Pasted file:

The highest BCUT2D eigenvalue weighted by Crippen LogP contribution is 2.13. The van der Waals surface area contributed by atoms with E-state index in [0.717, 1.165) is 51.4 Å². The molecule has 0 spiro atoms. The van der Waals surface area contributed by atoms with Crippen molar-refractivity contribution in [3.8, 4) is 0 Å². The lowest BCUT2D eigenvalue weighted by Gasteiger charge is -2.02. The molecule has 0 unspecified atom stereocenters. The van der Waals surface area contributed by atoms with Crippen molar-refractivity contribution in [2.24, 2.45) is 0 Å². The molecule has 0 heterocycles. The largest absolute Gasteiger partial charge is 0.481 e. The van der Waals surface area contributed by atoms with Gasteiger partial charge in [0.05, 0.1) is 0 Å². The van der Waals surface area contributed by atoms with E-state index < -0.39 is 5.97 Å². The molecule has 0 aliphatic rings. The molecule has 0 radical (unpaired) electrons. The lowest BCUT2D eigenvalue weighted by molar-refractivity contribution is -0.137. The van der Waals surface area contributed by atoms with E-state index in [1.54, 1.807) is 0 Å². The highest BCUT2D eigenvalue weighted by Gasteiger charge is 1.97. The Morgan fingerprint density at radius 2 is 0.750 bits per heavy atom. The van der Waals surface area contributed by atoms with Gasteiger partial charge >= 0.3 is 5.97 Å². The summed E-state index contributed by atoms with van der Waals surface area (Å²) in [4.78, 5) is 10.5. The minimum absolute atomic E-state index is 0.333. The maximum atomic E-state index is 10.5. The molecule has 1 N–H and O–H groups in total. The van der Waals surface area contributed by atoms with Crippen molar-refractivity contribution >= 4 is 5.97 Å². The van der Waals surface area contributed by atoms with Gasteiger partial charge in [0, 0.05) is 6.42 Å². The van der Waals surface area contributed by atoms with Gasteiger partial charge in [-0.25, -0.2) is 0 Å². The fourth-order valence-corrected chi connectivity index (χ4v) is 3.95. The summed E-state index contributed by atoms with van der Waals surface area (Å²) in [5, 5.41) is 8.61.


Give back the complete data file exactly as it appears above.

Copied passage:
The highest BCUT2D eigenvalue weighted by Crippen LogP contribution is 2.13. The van der Waals surface area contributed by atoms with E-state index in [0.717, 1.165) is 51.4 Å². The molecule has 0 spiro atoms. The van der Waals surface area contributed by atoms with Crippen molar-refractivity contribution in [3.8, 4) is 0 Å². The lowest BCUT2D eigenvalue weighted by Gasteiger charge is -2.02. The molecule has 0 unspecified atom stereocenters. The van der Waals surface area contributed by atoms with Crippen molar-refractivity contribution in [2.24, 2.45) is 0 Å². The molecule has 0 heterocycles. The largest absolute Gasteiger partial charge is 0.481 e. The van der Waals surface area contributed by atoms with Gasteiger partial charge in [0.05, 0.1) is 0 Å². The van der Waals surface area contributed by atoms with E-state index < -0.39 is 5.97 Å². The molecule has 0 aliphatic rings. The molecule has 0 radical (unpaired) electrons. The lowest BCUT2D eigenvalue weighted by molar-refractivity contribution is -0.137. The van der Waals surface area contributed by atoms with E-state index in [1.54, 1.807) is 0 Å². The highest BCUT2D eigenvalue weighted by Gasteiger charge is 1.97. The Morgan fingerprint density at radius 2 is 0.750 bits per heavy atom. The van der Waals surface area contributed by atoms with Gasteiger partial charge >= 0.3 is 5.97 Å². The summed E-state index contributed by atoms with van der Waals surface area (Å²) in [4.78, 5) is 10.5. The minimum absolute atomic E-state index is 0.333. The maximum atomic E-state index is 10.5. The molecule has 1 N–H and O–H groups in total. The van der Waals surface area contributed by atoms with Crippen molar-refractivity contribution >= 4 is 5.97 Å². The van der Waals surface area contributed by atoms with Gasteiger partial charge in [0, 0.05) is 6.42 Å². The van der Waals surface area contributed by atoms with Gasteiger partial charge in [-0.25, -0.2) is 0 Å². The fourth-order valence-corrected chi connectivity index (χ4v) is 3.95. The summed E-state index contributed by atoms with van der Waals surface area (Å²) in [5, 5.41) is 8.61.